"It is possible that this zotarolimus-eluting stent has a better safety profile than SES or PES," states the report, adding "the results of the large E-Five registry and the 8,800 patients randomized PROTECT trial are eagerly awaited."
Tougher rules, better data, price cuts
The reputation of drug-eluting stents (DES) has been severely SCAAR-ed, and the ESC report seeks to heal that wound with a thorough scrutiny of hundreds of clinical studies.
It was the Swedes who started what ESC has termed a "firestorm" over the efficacy of DES with the presentation at the 2006 ESC Congress of the Swedish Coronary Angiography and Angioplasty Registry (SCAAR), which suggested higher mortality among patients receiving the drug-coated stents compared to those with bare-metal stents.
Worldwide use of DES went into a sharp decline since the 2006 ESC congress with sales following the curve falling from a peak of $5.1 billion in 2005 to $3.9 billion last year, according to Thomson Reuters Research and Markets.
In response, ESC created the Task Force on Drug Eluting Safety. Unexpectedly, the task force went beyond clinical concerns over DES to attack cost-effectiveness and regulatory issues as well in its report.
Where the recommendations over clinical criteria in the report remain tattered and scarred, the ESC Task Force is clear, conclusive and even controversial in its directives regarding reimbursement and regulation.
Due to the relative ease of receiving a CE mark for stents with a requirement only to demonstrate safety, as opposed to the American FDA requirements to demonstrate both safety and efficacy, Europe became the battleground for Stent Wars, an escalating competition that has seen spending and marketing muscle on a scale usually associated with blockbuster drugs rather than medical devices.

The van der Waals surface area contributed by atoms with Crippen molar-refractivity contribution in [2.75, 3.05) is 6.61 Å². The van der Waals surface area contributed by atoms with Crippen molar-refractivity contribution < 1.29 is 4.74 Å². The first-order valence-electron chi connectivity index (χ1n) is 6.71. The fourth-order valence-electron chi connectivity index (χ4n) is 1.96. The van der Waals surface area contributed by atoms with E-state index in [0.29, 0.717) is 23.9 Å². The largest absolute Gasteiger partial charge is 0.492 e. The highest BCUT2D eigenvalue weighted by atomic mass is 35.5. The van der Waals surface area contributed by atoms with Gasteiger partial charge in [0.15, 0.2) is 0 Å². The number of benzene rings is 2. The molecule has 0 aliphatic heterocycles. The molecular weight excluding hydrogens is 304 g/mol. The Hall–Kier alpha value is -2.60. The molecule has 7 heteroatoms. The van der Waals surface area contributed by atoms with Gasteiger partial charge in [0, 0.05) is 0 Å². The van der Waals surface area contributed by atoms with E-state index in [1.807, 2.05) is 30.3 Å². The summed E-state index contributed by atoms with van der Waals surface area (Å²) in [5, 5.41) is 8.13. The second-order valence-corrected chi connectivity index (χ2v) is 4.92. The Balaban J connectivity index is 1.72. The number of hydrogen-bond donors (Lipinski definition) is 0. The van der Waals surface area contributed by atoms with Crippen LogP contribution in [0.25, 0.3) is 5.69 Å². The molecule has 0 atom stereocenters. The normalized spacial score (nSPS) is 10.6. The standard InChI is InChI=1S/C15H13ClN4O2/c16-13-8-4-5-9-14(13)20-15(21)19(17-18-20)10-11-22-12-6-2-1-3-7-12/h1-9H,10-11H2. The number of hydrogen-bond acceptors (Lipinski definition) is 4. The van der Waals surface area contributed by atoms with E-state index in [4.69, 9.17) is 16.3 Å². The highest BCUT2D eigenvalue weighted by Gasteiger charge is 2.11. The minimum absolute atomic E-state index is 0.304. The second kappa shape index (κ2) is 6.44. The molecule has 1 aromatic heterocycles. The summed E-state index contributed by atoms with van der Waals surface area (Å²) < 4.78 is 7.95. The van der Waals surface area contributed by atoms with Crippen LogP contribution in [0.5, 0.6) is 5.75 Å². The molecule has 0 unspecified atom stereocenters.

Noting there were 19 stents commercially available to European cardiologists at the time of the ESC Forum, compared to just two in the U.S. in 2007, the final report from the ESC meeting calls into question the entire regulatory process as well as challenging the methodology of myriad clinical trials.
The report cites a review by the German Society of Cardiology of data from 76 randomized controlled trials supporting those DES receiving the CE mark which concluded that "only three, or at best five, out of the 19 CE-marked DES had adequate clinical documentation supporting their use."
In its most strongly worded recommendation the ESC Forum Report says, "The European Commission is asked to initiate the development of a unified guidance document for assessment of DES," and encourages the EU to consult with the FDA in drawing up its standards.
Going further, the ESC Task Force recommends that European market access should be based on efficacy, suggesting that initial approval might be based on assessment of restenosis or neointimal formation using one-year clinical follow-up.
The ESC group then calls for mandatory annual assessments of adverse events for a given stent stretching out to five years.
The ESC Forum Report also draws a bead on clinical trial design, not only calling for standardization but specifically spelling out some elements and in some cases the precise terminology to be used.
ESC set the tone for future clinical studies with its own SYNTAX trial presented at the organization's annual congress in September 2008.
Synergy between Percutaneous Coronary Intervention with Taxus and Cardiac Surgery (SYNTAX) was a large-scale investigation with 62 European heart centers and 23 centers in the U.S. participating that featured both a randomized clinical trial component and a separate registry component.
SYNTAX, sponsored by Boston Scientific, compared interventional stenting of arteries with traditional coronary bypass surgery, with the endpoint being major adverse cardiac events at one year.